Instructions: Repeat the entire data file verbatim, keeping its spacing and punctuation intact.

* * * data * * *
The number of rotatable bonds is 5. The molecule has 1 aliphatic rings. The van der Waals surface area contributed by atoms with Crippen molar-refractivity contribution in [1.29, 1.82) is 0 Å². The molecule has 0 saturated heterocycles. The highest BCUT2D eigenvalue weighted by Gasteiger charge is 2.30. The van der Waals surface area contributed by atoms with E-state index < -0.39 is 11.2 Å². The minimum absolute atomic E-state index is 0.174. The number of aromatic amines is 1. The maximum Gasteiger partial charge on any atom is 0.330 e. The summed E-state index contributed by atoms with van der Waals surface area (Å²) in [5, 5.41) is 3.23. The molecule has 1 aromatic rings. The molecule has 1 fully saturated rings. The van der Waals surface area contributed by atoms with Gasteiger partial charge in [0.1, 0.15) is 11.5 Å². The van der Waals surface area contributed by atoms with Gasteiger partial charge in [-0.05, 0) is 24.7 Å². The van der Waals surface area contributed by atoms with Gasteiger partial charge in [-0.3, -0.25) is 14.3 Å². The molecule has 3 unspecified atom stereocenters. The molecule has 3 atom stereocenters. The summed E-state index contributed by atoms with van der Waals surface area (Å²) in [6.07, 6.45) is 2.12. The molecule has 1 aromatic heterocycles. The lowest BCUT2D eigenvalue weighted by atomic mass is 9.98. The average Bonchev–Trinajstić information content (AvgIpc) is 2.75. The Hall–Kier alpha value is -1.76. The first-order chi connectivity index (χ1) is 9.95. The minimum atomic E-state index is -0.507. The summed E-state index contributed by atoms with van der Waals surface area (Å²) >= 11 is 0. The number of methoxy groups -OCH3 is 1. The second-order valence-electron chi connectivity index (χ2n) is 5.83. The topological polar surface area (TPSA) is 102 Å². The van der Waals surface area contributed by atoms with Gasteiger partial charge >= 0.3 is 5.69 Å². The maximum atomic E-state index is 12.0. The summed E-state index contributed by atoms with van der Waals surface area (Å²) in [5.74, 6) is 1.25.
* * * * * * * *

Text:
The number of rotatable bonds is 5. The molecule has 1 aliphatic rings. The van der Waals surface area contributed by atoms with Crippen molar-refractivity contribution in [1.29, 1.82) is 0 Å². The molecule has 0 saturated heterocycles. The highest BCUT2D eigenvalue weighted by Gasteiger charge is 2.30. The van der Waals surface area contributed by atoms with E-state index < -0.39 is 11.2 Å². The minimum absolute atomic E-state index is 0.174. The number of aromatic amines is 1. The maximum Gasteiger partial charge on any atom is 0.330 e. The summed E-state index contributed by atoms with van der Waals surface area (Å²) in [5, 5.41) is 3.23. The molecule has 1 aromatic rings. The molecule has 1 fully saturated rings. The van der Waals surface area contributed by atoms with Gasteiger partial charge in [0.1, 0.15) is 11.5 Å². The van der Waals surface area contributed by atoms with Gasteiger partial charge in [-0.05, 0) is 24.7 Å². The van der Waals surface area contributed by atoms with Gasteiger partial charge in [-0.3, -0.25) is 14.3 Å². The molecule has 3 unspecified atom stereocenters. The molecule has 3 atom stereocenters. The summed E-state index contributed by atoms with van der Waals surface area (Å²) in [6.07, 6.45) is 2.12. The molecule has 1 aromatic heterocycles. The lowest BCUT2D eigenvalue weighted by atomic mass is 9.98. The average Bonchev–Trinajstić information content (AvgIpc) is 2.75. The Hall–Kier alpha value is -1.76. The first-order chi connectivity index (χ1) is 9.95. The minimum atomic E-state index is -0.507. The summed E-state index contributed by atoms with van der Waals surface area (Å²) >= 11 is 0. The number of methoxy groups -OCH3 is 1. The second-order valence-electron chi connectivity index (χ2n) is 5.83. The topological polar surface area (TPSA) is 102 Å². The van der Waals surface area contributed by atoms with Gasteiger partial charge >= 0.3 is 5.69 Å². The maximum atomic E-state index is 12.0. The summed E-state index contributed by atoms with van der Waals surface area (Å²) in [5.74, 6) is 1.25.